We didn’t want to do the Popical Island thing of the Fischer Price wall of sound or creating a symphony in a tin bucket. We really wanted to go ‘back to basics’ if you’ll pardon the tired expression. We started listening to a lot of very early post-punk made by a lot of people who really didn’t know how to play and made remarkable music because of that. It came from their spirit rather than their virtuositude.
C: I think we all also have an in-built mortification. Whenever we start playing moody chords and single-note basslines we look at each other and go “are we just being The Cure?” and do something else. We’re not trying to make fan music.
It seems like we’re talking about Popical Island in the past tense here. Do you think it ran its course or was it kinda pulled out from under you with the Pop Inn closing?
C: Yeeeeeah I feel like these things are hard to keep going for too long. Popical Island was a going concern for eight years. But it really had momentum for three or four years and then it seemed like we spent a long time trying to resurrect something about it. So we saw maybe it was time to stop trying to resurrect that thing…
H: …Popical Island flourished for the same reason it came kind of to an end, It was a community. When you have a community you can create wonderful things but it’s difficult to manage something when you have about 20 people who can chime in.
C: It’s still a useful tag. For Autre Monde stuff I’ve used the Popical Island email because…why not? It does maybe attract more attention than just the name of a band they’ve never heard of before…
…But you’re a SUPERGROUP, Padraig.
C: Ha! Well there ya go. Just like every Popical Island band…
P: I’ve been in three Popical Island Supergroups! Seriously though, everyone who’s involved in Popical Island is very proud of their own personal contributions. The fact that so many bands came out of the idea that three people sitting in a room doing nothing suddenly become a band just by virtue of being there. It’s a wonderful thing.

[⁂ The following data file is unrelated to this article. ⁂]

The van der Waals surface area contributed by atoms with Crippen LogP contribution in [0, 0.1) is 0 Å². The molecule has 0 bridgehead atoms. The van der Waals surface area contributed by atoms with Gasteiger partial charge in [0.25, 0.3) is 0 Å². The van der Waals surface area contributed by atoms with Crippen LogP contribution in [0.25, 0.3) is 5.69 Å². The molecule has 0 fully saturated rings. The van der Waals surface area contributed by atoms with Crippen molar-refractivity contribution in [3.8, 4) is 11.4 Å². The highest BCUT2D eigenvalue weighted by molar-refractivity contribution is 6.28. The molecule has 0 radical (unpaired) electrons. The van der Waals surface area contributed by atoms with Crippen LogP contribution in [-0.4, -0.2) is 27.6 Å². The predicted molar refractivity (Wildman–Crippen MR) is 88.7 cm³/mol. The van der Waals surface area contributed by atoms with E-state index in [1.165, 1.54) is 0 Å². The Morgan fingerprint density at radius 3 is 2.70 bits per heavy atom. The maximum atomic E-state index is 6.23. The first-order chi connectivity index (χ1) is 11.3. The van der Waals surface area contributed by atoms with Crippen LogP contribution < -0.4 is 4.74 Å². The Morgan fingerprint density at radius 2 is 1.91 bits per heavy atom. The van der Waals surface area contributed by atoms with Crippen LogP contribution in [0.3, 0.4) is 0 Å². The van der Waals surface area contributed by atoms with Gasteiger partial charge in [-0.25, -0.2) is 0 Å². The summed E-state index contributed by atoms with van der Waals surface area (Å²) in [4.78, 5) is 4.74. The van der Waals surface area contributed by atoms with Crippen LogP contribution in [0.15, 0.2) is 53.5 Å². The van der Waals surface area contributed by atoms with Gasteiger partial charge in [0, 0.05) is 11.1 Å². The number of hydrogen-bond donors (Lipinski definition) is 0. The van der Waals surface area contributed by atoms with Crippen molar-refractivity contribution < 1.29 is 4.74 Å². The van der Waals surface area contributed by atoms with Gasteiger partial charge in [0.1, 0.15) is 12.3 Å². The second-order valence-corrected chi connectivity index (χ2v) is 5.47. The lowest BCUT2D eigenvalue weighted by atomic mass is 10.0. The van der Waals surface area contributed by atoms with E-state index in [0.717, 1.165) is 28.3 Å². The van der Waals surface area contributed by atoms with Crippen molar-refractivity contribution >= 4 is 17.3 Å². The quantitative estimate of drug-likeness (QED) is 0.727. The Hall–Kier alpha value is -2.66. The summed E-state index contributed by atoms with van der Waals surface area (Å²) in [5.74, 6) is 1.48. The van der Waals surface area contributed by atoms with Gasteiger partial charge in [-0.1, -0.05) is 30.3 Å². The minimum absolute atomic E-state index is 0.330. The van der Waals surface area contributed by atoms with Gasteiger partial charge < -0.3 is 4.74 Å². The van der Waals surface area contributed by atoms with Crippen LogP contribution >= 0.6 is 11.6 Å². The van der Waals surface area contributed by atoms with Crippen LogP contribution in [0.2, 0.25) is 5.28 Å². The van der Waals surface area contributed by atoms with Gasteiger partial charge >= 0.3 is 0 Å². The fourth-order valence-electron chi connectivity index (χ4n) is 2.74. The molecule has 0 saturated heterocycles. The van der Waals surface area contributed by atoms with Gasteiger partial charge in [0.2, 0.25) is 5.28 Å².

C: The thing about Popical Island ever getting any bigger is that we’d have to have started seriously thinking of it as some kind of business and devoting time to promoting it and I’m not sure anyone was willing to that. To be honest, I’ve no regrets. I’m not saying I wouldn’t want the Pop Inn back tomorrow. It’s better than having to pay 50 quid a session for some shithole with a terrible funk band next door…
…Aren’t they all…
P: Tell that to the Ohio Players, am I right?
It should be fine, I don’t think The Ohio Players are going to read this…
P: I have a very simple rule. There are two things that will tell you if a band sucks. If anyone in the band is using that asshole box you sit on and tap your hands on. It’s like The Scottish Play, if you even say the name of that instrument you’ll make things suck by proxy
The other thing is if anyone is playing an Ibanez Bass guitar outside of metal band or an African funk band then they suck, it’s that simple. If you see somebody and they’re like “hey, we’re inspired by the Killers” and the bassist has an Ibanez you know that man was listening to Korn two weeks ago and was forced to wear that shirt by the rest of the band.
C: If we’re giving tips, I’m opposed to wooly hats in bands.
P: That’s just mean. People who wear wooly hats on stage are worried they’re going bald. There are self esteem issues at play. Playing an Ibanez is nothing to do with self-esteem. It just means you’ve made some bad life decisions.
You’ve got a new single coming. What’s the intentions from there?
C: We recorded a few tracks with Daniel Fox of Girl Band and we’ve been putting them out one at time to make it seem like we’re really busy. We’ve put three out so far and we actually went in to do some grubby rehearsal room recording last week but…
P: Yes, explain yourself.
C: Well, I forgot my bass…
P….You had one job…
C… By the time I got back with a bass it turned out Mark had forgotten a very important cable. We went to Maplin to get another one but they were fifty quid so we said we’d just record another time…
You guys are really going places!
Words : Danny Wilson
Photos: Malcolm McGettigan